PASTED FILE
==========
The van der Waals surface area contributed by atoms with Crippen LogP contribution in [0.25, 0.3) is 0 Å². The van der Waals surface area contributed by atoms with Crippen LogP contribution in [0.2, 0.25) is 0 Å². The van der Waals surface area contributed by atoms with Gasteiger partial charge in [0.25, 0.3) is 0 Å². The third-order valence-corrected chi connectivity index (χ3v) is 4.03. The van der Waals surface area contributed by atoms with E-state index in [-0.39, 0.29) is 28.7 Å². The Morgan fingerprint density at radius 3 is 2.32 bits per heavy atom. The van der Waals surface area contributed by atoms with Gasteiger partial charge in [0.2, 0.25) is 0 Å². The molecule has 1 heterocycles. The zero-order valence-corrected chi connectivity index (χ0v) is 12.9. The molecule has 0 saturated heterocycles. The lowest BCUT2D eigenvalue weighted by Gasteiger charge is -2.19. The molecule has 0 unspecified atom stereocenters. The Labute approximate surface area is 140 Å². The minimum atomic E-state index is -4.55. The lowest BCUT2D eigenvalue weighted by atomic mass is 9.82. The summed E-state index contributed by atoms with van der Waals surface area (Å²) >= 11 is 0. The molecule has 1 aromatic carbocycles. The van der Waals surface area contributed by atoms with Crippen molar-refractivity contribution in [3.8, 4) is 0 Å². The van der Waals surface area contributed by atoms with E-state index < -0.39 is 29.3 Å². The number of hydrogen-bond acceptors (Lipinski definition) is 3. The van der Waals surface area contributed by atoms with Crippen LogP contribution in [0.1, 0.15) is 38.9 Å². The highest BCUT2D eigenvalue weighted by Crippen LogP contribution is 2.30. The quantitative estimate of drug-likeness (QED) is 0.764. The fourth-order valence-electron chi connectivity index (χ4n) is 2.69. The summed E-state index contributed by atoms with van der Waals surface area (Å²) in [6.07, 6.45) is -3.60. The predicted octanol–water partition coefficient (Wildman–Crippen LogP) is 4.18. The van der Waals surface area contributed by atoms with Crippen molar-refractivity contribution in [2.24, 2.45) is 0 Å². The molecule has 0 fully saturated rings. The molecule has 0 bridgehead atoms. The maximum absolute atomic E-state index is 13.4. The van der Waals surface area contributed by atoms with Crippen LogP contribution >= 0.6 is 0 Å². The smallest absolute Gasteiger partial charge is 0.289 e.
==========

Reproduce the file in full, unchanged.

The van der Waals surface area contributed by atoms with Crippen LogP contribution in [0.25, 0.3) is 0 Å². The van der Waals surface area contributed by atoms with Crippen LogP contribution in [0.2, 0.25) is 0 Å². The van der Waals surface area contributed by atoms with Gasteiger partial charge in [0.25, 0.3) is 0 Å². The third-order valence-corrected chi connectivity index (χ3v) is 4.03. The van der Waals surface area contributed by atoms with E-state index in [-0.39, 0.29) is 28.7 Å². The Morgan fingerprint density at radius 3 is 2.32 bits per heavy atom. The van der Waals surface area contributed by atoms with Gasteiger partial charge in [0.2, 0.25) is 0 Å². The molecule has 1 heterocycles. The zero-order valence-corrected chi connectivity index (χ0v) is 12.9. The molecule has 0 saturated heterocycles. The lowest BCUT2D eigenvalue weighted by Gasteiger charge is -2.19. The molecule has 0 unspecified atom stereocenters. The Labute approximate surface area is 140 Å². The minimum atomic E-state index is -4.55. The lowest BCUT2D eigenvalue weighted by atomic mass is 9.82. The summed E-state index contributed by atoms with van der Waals surface area (Å²) >= 11 is 0. The molecule has 1 aromatic carbocycles. The van der Waals surface area contributed by atoms with Crippen molar-refractivity contribution in [3.8, 4) is 0 Å². The van der Waals surface area contributed by atoms with E-state index < -0.39 is 29.3 Å². The number of hydrogen-bond acceptors (Lipinski definition) is 3. The van der Waals surface area contributed by atoms with Crippen LogP contribution in [0.1, 0.15) is 38.9 Å². The highest BCUT2D eigenvalue weighted by Crippen LogP contribution is 2.30. The quantitative estimate of drug-likeness (QED) is 0.764. The fourth-order valence-electron chi connectivity index (χ4n) is 2.69. The summed E-state index contributed by atoms with van der Waals surface area (Å²) in [6.07, 6.45) is -3.60. The predicted octanol–water partition coefficient (Wildman–Crippen LogP) is 4.18. The van der Waals surface area contributed by atoms with Crippen molar-refractivity contribution in [2.24, 2.45) is 0 Å². The molecule has 0 fully saturated rings. The molecule has 0 bridgehead atoms. The maximum absolute atomic E-state index is 13.4. The van der Waals surface area contributed by atoms with Crippen LogP contribution >= 0.6 is 0 Å². The smallest absolute Gasteiger partial charge is 0.289 e.